Enjoy the Holidays, Avoid the New Year Blues

It’s November, and a Chicago radio station has flipped to holiday programming. Local stores are thoroughly decked, and it even snowed two weeks before Thanksgiving. Various efforts to push up the holiday shopping season are afoot, and there just doesn’t seem to be any way to avoid the reality of the situation: The holiday season has begun!

We seem to be waking up from the recession — just a little — and perhaps a tiny bit of optimism is creeping back into our collective unconscious. Now is the time to make your holiday plans, and that must include taking a sober look at the family finances and deciding what you can spend on the holiday season this year.

Your holiday budget probably includes gifts, parties, decorations, clothes, and charitable donations. It’s so easy to get caught up in the spirit of the season and take a, “Spend Now, Worry Later” approach, but that will generally lead to a very painful new year that includes overwhelming bills. Looking for motivation? Imagine your Valentine’s Day, 2015. Is it romantic and lovely, or do you spend it in marriage counseling because you’ve been bickering for a month about money? The decisions you make now will impact which path you are on come February. So let’s get down to good decision making.

First, what can you really afford to spend this year? It might be helpful to look at the last few years to get an idea of where you comfortably spent and overspent in holiday seasons past. Use that as a place to start. You may have to consider where you can move money around within your budget to free up enough for your priorities.  It might not be the year to invest in new decorations if you really want to take the family on a ski trip.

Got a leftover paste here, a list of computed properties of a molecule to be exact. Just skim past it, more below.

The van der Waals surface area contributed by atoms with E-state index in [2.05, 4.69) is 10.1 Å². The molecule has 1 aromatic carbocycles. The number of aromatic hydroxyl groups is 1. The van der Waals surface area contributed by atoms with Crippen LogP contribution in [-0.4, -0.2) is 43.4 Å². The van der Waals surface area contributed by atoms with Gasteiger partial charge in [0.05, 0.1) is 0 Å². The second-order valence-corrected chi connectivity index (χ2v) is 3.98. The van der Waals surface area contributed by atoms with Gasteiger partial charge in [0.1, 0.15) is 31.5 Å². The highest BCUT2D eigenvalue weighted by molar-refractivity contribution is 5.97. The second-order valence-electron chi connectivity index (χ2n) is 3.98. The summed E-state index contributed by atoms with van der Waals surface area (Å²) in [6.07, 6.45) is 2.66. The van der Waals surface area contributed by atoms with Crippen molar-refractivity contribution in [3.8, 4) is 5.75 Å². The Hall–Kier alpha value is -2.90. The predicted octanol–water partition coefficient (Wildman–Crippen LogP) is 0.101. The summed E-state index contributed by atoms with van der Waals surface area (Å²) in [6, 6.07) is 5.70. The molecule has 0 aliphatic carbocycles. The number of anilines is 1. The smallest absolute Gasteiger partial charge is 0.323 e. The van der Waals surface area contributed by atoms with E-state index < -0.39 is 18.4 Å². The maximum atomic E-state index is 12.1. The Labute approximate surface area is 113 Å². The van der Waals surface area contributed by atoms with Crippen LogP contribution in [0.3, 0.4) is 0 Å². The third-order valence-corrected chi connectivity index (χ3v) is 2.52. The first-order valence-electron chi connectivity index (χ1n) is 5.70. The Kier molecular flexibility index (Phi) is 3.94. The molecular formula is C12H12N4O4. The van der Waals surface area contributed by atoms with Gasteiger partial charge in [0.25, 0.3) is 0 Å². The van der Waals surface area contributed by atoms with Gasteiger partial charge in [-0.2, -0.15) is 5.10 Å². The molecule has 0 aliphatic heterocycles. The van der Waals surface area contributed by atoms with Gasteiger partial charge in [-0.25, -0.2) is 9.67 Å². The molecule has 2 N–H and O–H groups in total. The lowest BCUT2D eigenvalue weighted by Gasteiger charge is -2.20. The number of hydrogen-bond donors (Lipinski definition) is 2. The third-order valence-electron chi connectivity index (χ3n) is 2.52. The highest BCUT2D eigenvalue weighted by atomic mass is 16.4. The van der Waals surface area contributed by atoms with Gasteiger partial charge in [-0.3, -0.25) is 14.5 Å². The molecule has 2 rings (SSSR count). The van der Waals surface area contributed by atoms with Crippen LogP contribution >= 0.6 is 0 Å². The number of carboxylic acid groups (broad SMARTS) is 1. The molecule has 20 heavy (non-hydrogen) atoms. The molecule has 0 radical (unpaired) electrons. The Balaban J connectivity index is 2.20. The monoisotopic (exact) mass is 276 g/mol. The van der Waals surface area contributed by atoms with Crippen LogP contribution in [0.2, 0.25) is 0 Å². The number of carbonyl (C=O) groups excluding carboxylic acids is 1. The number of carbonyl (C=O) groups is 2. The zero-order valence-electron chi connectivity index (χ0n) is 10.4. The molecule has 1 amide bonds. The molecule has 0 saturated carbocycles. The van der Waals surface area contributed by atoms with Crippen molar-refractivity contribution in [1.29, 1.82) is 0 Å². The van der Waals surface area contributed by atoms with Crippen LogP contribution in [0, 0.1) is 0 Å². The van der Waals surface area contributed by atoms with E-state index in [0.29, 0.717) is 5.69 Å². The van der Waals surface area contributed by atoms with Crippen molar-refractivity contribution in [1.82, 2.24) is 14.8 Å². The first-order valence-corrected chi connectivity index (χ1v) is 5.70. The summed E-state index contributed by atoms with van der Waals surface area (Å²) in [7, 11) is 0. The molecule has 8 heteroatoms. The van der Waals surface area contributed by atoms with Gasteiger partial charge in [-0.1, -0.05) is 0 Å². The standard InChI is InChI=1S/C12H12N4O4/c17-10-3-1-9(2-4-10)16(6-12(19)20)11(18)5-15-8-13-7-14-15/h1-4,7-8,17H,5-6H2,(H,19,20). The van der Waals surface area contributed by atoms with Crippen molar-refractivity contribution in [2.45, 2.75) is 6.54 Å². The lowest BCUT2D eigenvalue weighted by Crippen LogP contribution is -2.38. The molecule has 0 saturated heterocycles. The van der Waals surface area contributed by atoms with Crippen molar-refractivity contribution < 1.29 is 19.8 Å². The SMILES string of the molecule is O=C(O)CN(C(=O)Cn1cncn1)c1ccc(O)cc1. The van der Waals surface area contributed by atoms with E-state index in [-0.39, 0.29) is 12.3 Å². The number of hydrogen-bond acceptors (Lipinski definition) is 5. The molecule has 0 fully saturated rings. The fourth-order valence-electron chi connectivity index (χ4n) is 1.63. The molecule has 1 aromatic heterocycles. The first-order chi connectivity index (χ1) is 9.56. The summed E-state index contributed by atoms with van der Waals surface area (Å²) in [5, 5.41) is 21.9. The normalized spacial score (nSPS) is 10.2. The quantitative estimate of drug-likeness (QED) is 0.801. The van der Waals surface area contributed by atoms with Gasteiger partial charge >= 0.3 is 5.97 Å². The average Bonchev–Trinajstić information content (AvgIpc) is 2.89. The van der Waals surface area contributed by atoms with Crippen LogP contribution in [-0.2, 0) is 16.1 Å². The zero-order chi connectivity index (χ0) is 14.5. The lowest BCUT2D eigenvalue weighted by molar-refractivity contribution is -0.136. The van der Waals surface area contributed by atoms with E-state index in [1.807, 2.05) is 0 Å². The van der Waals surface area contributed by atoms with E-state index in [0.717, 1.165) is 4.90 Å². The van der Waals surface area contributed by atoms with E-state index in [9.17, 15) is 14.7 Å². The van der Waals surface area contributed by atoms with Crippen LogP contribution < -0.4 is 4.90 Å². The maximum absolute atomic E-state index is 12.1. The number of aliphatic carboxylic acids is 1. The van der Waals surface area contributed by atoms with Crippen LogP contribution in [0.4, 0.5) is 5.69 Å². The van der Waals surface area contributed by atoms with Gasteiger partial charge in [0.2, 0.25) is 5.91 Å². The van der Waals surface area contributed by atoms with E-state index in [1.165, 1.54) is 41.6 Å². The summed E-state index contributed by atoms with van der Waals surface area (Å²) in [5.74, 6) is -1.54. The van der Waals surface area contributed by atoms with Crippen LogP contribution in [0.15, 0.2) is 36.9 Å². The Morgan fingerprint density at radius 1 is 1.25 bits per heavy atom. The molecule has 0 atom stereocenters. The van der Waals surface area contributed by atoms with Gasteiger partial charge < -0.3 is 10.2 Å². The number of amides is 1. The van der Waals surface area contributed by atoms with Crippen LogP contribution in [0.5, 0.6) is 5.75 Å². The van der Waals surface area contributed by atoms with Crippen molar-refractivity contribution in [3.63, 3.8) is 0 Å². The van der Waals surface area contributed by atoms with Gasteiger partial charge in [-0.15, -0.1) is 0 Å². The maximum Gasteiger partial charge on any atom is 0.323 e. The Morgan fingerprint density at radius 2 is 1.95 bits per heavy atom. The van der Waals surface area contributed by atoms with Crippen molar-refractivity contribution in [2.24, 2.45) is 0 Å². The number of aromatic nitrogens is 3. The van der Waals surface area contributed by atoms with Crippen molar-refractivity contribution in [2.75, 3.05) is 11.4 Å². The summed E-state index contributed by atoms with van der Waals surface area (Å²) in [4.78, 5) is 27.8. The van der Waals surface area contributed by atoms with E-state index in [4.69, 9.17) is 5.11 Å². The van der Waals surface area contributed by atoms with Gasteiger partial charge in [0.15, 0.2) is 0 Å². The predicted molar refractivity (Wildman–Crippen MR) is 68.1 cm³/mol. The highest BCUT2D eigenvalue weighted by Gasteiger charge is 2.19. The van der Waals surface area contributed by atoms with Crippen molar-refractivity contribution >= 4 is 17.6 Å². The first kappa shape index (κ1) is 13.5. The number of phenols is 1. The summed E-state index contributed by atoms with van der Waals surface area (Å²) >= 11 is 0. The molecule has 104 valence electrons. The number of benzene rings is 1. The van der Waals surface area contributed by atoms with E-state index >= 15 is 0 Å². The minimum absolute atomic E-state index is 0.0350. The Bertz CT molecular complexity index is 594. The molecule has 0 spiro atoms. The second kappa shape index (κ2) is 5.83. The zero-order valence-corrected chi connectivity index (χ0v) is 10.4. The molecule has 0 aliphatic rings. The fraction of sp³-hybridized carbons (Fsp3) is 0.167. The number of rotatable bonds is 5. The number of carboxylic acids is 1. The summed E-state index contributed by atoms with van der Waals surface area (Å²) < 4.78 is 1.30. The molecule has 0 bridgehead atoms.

Second, if you really want to show your loved ones what they mean to you this holiday season, spend some down time together. This is a two step process. First, leave some blank spaces in the calendar so that you actually have “down time.” You may need to protect the space by scheduling, “Down Time.” Second, line up some low-cost fun during that time — board games, some holiday baking, a family sing-a-long if music is your thing. And no cell phones during family time (that includes you, mom). I know this may seem especially challenging for those of you with teens, but make it happen. It will remind everyone what the season is really about.

Finally, for the holiday season to be a success, you have to be your best self, that means working in your own personal time for self care. No, this isn’t an act of selfish indulgence. It’s absolutely essential if you’re going to get through the holidays peacefully. This could mean a hot bath and your favorite book, bundling up for a brisk walk in the morning, or taking 5 minutes between errands or driving your kids around to just sit and breathe. When you are your best, grounded self, you are less likely to make impulsive decisions, and that includes impulsive holiday spending decisions that might lead to trouble in the new year.

The bottom line is that this holiday season doesn’t have to come with a big hang over in the new year.  Plan, relax, enjoy… and then look forward to a sweet Valentine’s Day in 2015!


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